Endangered Structures

CHAPS continually monitors important structures across Butler County that face the threat of demolition.

circa 1880's


The longtime home of several of Hamilton's most prominent industries, the brick structures standing along today's Martin Luther King Boulevard between Dayton and Heaton Streets were constructed in many phases. The plant facing Heaton originally housed the Hooven, Owners, Rentschler Company (H.O.R.), a company that produced steam and diesel engines. The Italianate factory facing Dayton originally housed the Bender Company, a construction outfit. The entire complex was later acquired by the Beckett Paper Company, which had operated at the center of the site since 1848. After multiple acquisitions, the Beckett Mill was most recently operated by Mohawk Fine Papers until early 2012.
      Now vacant, the interior of the site's buildings have been scrapped of machinery, mechanicals, and systems. No viable reuse plan has been shared by the current ownership.

circa 1911

The imposing Middletown Public Library building opened with a $25,000 Carnegie grant just months before the Great Flood of 1913, suffering only minimal damage. Designed by George Barkman of Hamilton, the library is one of only two Carnegie funded libraries in Butler County. The building received additions in 1932 and 1959 before being abandoned for a new  library that opened closer to downtown in 1983. Later acquired by a women’s shelter, the building was temporarily occupied, but went vacant in the mid-2000's.
      CHAPS created the Carnegie Action Committee (CAC)with local residents and later acquired the building in November 2007 out of foreclosure. After cleaning out debris, boarding the building, and paying off fines and back taxes, CHAPS transferred the building to a local businessman. Redevelopment never moved forward and further decay of the property has occured due to a failing roof. A new owner has acquired the building.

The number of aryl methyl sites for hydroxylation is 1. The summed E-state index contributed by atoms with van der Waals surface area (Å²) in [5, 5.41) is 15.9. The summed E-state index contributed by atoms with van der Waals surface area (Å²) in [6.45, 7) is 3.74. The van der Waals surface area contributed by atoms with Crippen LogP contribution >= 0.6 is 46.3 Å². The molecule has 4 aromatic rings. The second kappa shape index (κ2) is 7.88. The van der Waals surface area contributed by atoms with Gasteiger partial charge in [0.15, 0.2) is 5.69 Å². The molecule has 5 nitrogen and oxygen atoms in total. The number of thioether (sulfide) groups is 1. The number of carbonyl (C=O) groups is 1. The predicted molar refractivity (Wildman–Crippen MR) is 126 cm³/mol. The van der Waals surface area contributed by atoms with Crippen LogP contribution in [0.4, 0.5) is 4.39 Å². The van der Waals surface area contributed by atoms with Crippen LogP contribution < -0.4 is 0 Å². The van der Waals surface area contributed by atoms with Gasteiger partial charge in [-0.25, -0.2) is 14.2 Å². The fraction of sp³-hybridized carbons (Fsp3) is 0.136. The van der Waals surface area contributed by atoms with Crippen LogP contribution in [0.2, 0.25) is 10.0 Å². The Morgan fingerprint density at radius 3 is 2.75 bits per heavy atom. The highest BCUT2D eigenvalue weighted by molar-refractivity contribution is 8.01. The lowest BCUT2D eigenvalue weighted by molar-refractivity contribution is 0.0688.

circa 1929

The Studio opened in 1929 as the Strand Theater. When the theater closed in 1959, downtown still had two other theaters, the Colonial on Main and the Paramount on Broad. The Paramount closed in 1963 and was demolished for the construction of the City Center Mall parking garage. The Colonial was located in the Sorg Opera House. In 1964, the Strand reopened as the Studio Theater by Associated Theaters of Cincinnati. At that time, the interior underwent extensive renovations and the marquee was modernized. The Studio operated until 1984 and has been inconsistently occupied since.
      Presently owned by the City of Middletown, the building's furture is undetermined.


circa 1923

Vail Middle School was originally constructed as Middletown High School in 1923. The new high school was part of a building program that included the construction of two new elementary schools (Lincoln and Garfield) and two new junior highs (McKinley and Roosevelt). The school contained a 1300 seat auditorium and fifty-five classrooms. Constructed on massive proportions, the school's facade contains several inscriptions including "Religion and Education are the Safeguards of Our Nation." In 1969, a new high school was completed and the building became Vail Middle School, now Middletown Middle School.
Middletown voters approved a levy in May 2014 to construct a new middle school. Unless a new use is found for the building after the new school opens, the building could be demolished.

circa 1875


The Cincinnati, Hamilton, and Dayton Railroad (CH&D RR) was chartered in 1846 and began operation in 1851. The railroad was instrumental to Hamilton's industrial growth, carrying both materials and goods, as well as passengers. The CH&D constructed the Hamilton station circa 1875 in railroad vernacular. In 1885, a two-story addition was constructed with Victorian Romanesque details. A one-story connector bridges the two structures. The CH&D Railroad was acquired by the Baltimore and Ohio Railroad in 1917 and underwent a series of mergers and acquisitions. The station became a stop on Amtrak's Cardinal Line between Washington D.C. and Chicago in 1982.
      In 2005, Amtrak stopped serving the station, although the Cardinal Line still passes by the depot three times each week. The station is marginally maintained, although one of the distinctive large wall dormers with elaborate stone trim has collapsed. The station is awkwardly situated between two forking rail lines and a MLK Boulevard, making redevelopment a greater challenge.

Citizens for Historic and Preservation Services
P.O. Box 1276| Hamilton, Ohio 45012